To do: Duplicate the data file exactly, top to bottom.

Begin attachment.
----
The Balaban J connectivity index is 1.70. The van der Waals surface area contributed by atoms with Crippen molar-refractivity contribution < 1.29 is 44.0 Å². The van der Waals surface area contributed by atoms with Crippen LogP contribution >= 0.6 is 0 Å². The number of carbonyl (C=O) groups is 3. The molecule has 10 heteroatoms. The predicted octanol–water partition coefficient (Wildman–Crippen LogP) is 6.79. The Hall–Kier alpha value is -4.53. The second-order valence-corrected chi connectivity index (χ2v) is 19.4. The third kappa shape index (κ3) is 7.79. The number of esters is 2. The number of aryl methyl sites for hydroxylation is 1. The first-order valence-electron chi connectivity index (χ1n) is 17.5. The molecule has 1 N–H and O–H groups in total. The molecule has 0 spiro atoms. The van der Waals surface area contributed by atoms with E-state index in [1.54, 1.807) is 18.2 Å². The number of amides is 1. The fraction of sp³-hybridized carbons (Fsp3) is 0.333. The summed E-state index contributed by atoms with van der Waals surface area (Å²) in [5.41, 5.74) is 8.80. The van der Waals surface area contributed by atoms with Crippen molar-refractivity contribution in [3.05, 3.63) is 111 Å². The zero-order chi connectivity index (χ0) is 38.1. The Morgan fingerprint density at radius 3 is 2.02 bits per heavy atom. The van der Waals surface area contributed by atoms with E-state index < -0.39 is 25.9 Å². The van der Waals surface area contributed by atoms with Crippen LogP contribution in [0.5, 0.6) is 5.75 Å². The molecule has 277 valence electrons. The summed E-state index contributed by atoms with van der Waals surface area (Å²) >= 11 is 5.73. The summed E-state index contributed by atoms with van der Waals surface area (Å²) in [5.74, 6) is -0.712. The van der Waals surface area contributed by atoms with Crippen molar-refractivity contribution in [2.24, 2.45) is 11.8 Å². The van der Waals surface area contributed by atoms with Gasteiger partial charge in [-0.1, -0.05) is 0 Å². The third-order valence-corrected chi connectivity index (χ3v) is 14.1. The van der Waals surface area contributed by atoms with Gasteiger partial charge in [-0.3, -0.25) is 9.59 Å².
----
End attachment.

The Balaban J connectivity index is 1.70. The van der Waals surface area contributed by atoms with Crippen molar-refractivity contribution < 1.29 is 44.0 Å². The van der Waals surface area contributed by atoms with Crippen LogP contribution >= 0.6 is 0 Å². The number of carbonyl (C=O) groups is 3. The molecule has 10 heteroatoms. The predicted octanol–water partition coefficient (Wildman–Crippen LogP) is 6.79. The Hall–Kier alpha value is -4.53. The second-order valence-corrected chi connectivity index (χ2v) is 19.4. The third kappa shape index (κ3) is 7.79. The number of esters is 2. The number of aryl methyl sites for hydroxylation is 1. The first-order valence-electron chi connectivity index (χ1n) is 17.5. The molecule has 1 N–H and O–H groups in total. The molecule has 0 spiro atoms. The van der Waals surface area contributed by atoms with E-state index in [1.54, 1.807) is 18.2 Å². The number of amides is 1. The fraction of sp³-hybridized carbons (Fsp3) is 0.333. The summed E-state index contributed by atoms with van der Waals surface area (Å²) in [5.41, 5.74) is 8.80. The van der Waals surface area contributed by atoms with Crippen molar-refractivity contribution in [3.05, 3.63) is 111 Å². The zero-order chi connectivity index (χ0) is 38.1. The Morgan fingerprint density at radius 3 is 2.02 bits per heavy atom. The van der Waals surface area contributed by atoms with E-state index < -0.39 is 25.9 Å². The van der Waals surface area contributed by atoms with Crippen LogP contribution in [0.5, 0.6) is 5.75 Å². The molecule has 277 valence electrons. The summed E-state index contributed by atoms with van der Waals surface area (Å²) >= 11 is 5.73. The summed E-state index contributed by atoms with van der Waals surface area (Å²) in [5.74, 6) is -0.712. The van der Waals surface area contributed by atoms with Crippen molar-refractivity contribution in [2.24, 2.45) is 11.8 Å². The van der Waals surface area contributed by atoms with Gasteiger partial charge in [-0.1, -0.05) is 0 Å². The third-order valence-corrected chi connectivity index (χ3v) is 14.1. The van der Waals surface area contributed by atoms with Gasteiger partial charge in [-0.3, -0.25) is 9.59 Å².